But they are not readily accessible to patients with metastatic cancer.

Read Our Position Paper to learn more (PDF).

Clinical trials have the potential to extend and possibly save lives. But they are not readily accessible to patients with metastatic cancer. They place undue burdens on patients, employ restrictive eligibility requirements and do not reflect the perspective of the metastatic population, making it difficult to impossible for patients to participate in appropriate, convenient trials in a timely manner. Clinical trials are often the last resort for metastatic patients, who have exhausted all “standard of care” options. Yet, for that very reason, metastatic patients are typically excluded from most clinical trials.

METUP presents the following issues based on patient input:

Clinical trials place disproportionate burdens on patients

It is too difficult for patients to find appropriate clinical trials. Patients have to do most of the work to find the trials for which they are eligible. This is an arduous task at the best of times, it is a horrendous burden for terminally ill patients.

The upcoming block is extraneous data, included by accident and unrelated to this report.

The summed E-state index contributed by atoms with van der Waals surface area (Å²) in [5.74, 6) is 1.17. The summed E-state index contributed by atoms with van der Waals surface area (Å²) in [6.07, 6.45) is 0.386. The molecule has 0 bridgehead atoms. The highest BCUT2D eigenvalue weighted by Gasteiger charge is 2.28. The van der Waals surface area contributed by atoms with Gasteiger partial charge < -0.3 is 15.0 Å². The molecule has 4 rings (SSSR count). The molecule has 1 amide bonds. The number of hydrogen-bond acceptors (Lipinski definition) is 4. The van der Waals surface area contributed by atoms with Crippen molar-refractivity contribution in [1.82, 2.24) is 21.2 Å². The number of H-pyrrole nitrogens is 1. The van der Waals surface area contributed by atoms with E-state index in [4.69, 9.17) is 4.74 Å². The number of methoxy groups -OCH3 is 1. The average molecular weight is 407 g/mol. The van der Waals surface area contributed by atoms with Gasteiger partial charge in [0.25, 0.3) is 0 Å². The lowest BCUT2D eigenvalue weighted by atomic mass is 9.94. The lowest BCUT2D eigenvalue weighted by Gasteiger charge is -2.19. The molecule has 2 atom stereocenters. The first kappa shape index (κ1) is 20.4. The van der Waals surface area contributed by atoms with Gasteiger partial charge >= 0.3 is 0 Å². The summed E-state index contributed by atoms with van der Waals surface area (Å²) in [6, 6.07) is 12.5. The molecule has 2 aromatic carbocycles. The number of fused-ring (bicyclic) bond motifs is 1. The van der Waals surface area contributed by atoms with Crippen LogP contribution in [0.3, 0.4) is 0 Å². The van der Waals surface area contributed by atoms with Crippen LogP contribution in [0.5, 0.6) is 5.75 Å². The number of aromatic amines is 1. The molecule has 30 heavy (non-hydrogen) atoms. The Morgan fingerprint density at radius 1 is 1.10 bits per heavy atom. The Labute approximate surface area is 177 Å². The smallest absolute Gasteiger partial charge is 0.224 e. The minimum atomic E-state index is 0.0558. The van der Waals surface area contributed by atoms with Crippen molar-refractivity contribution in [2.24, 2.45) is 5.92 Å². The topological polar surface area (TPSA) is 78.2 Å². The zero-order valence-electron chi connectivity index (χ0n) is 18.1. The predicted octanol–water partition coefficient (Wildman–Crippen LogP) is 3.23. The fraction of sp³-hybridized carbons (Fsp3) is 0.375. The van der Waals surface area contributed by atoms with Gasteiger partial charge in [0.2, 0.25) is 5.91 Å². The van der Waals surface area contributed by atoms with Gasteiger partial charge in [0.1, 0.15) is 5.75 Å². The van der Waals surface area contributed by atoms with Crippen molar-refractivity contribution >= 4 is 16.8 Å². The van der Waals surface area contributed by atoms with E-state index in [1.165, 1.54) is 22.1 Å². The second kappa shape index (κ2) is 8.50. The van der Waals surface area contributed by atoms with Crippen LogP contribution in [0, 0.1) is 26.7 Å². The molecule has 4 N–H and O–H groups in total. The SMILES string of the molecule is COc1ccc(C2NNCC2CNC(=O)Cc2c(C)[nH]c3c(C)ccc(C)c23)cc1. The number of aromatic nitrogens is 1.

Patients are on their own to when it comes to finding clinical trials. First, they need to identify trials that they are eligible for, whittle those down to a short list, and then go to each trial site in person to meet with the trial team. After that, they have to compare the slots they’ve been offered (because even though one might appear to qualify for a trial, they may not offer that slot, often for unknown reasons). Once patients have their offered slots, they need to make a decision based on data that may not yet be available or easily comparable. Then patients have to factor in timing, logistics and overall risk/benefit.

“No one at my home hospital knows a damn thing about metastatic triple negative breast cancer trials. I am the fucking expert! I have to learn everything I can because I’m the one who’s going to die if it doesn’t work.”

“Cancer Commons put me at the center of their matching service and helped me advocate for what I wanted. Even if it wasn’t the ‘best’ trial, they supported my decision.”